In times when Michelin-starred restaurants give way to casual dining, in times when the death of fine-dining knells, Rang Mahal is pure class of the timeless sort. Instead of going for the ubiquitous casual chic/ industrial look, the restaurant maintains its padded tables, oak flooring, and hand-tufted carpets. You pass a corridor of black Shanxi granite before reaching the dining hall with a tall ceiling and Arabescato marble wainscoting. How many fine dining restaurants have the luxury of such space these days?
Amuse-bouche: avocado on cucumber, a cake, and cucumber mint. Mango lassi by the side.
When I was there on a Monday night, I was surprised by its full house. Half the crowd was angmohs (who made me worry about the food) and the other half, Indians (who assuaged my worry). I was like a piece of hot prata topped with ice cream; I flipped between apprehension and assurance.
And then the food came. Lunch is served buffet style (Sun-Fri, $58+); and dinner either a la carte or a set menu (2-course $88+, 3-course $98+). Vegetarian options available. We had the 3-course. In general, the food was refined, using modern–by modern, I mean fashionable–ingredients. For instance, the pleasing Gobhi soup (additional $15), a light, thin, soothing cauliflower soup, was laced with truffle–excellent for warming the stomach before a meal. The main course (above) came with quinoa, not basmati rice. Quinoa, if handled badly, would have a bitterness, but here, the quinoa was cooked superbly, with a tinge of sweetness.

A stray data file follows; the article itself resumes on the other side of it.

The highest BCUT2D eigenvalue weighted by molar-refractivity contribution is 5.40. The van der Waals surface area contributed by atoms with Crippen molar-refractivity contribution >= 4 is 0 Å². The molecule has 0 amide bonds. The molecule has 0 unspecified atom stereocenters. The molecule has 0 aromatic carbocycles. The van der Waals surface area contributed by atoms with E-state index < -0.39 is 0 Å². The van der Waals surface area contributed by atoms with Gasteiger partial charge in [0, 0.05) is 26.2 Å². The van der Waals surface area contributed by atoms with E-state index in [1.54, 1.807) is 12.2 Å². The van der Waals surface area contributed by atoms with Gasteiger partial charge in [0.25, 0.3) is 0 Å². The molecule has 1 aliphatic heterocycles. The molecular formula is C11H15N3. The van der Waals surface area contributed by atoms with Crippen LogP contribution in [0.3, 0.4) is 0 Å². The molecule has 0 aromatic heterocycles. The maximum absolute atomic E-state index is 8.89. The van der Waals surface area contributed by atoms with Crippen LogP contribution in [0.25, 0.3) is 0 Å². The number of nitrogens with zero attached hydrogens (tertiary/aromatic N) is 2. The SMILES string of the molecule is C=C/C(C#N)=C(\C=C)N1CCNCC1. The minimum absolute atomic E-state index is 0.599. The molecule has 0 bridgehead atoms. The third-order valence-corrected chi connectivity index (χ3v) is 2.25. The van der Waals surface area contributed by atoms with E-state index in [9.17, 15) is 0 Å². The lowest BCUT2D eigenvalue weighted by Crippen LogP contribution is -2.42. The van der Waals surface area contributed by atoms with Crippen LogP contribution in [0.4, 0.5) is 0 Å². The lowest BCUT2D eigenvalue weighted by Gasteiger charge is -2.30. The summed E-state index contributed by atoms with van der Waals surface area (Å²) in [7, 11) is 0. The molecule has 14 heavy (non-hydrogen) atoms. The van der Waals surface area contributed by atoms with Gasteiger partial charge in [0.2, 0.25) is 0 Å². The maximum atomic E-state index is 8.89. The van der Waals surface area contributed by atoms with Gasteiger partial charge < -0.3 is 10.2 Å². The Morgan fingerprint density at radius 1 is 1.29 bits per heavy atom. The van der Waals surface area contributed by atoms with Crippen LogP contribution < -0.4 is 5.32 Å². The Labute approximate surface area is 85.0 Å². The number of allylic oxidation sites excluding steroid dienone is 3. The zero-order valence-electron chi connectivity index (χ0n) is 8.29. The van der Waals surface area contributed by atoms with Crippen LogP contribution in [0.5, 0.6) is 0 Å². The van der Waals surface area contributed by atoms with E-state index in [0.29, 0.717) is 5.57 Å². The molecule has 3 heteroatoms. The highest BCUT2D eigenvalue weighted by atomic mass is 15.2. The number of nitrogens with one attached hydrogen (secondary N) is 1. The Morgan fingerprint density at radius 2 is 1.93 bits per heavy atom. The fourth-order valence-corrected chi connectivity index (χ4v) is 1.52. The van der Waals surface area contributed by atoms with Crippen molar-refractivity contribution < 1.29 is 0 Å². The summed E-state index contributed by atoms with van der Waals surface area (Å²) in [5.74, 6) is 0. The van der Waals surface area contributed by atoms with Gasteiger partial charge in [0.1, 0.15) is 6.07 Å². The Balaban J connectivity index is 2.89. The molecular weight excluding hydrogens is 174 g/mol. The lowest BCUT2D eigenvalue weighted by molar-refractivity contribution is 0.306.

First course: chicken tikka, and lamb kebab
Compared to Table by Rang Mahal, their sister outlet, the food here had more depth. You could taste the subtle spices that add to the complexity, like in the sea bass curry, which wasn’t spicy but possessed a range of flavors. But, like Table, the food did not have much heat, and spiciness is characteristic of Indian food. But I suppose the lack of heat is largely because refined food is restrained, and spiciness represents unbridled wildness, unsuitable for refinement.
That said, our favorite food that night came from the East-meets-West fusion. The portobello mushroom(above) was a funginception: shimeji mushrooms were placed within the portobello covered with a layer of cheese. The Roquefort kulcha, or blue cheese naan, was warm, fluffy, soft, and stuffed with blue cheese–doubly comforting when dipped in yogurt with sundried tomatoes.
Palate cleanser between meals: lemon sorbet.
The desserts, homemade espresso ice cream, rasmalai, and kersari jalebi, were exceptional too, one better than the next. If forced to choose, I’d pick the warm kersari jalebi. It was saccharine, mellowing into a saffron honey-ness, and chased by a taste of ghee.
The service was professional, the ambience amazing, the food good. But Chiobu and I couldn’t bear to pay so much for a 3-course Indian food. The customers around us were either celebrating a happy occasion or having a business social meal (as in, you know, their companies were paying for their meals). Perhaps it is best to leave Rang Mahal for a special occasion because the restaurant is an experience that will leave a deep impression on you. Besides, you can then reserve a luxurious private room (above) with a long dining table and a lounge area (for about 18 persons), with minimum spending of $1200+ (lunch) or $1800+ (dinner).
7 Raffles Boulevard, Pan Pacific Singapore Level 3, Singapore 039595
T: +65 6333 1788
Rang Mahal Menu
Rating: 3.375/5 stars
Written by A. Nathanael Ho.
Thanks Belda for the invite.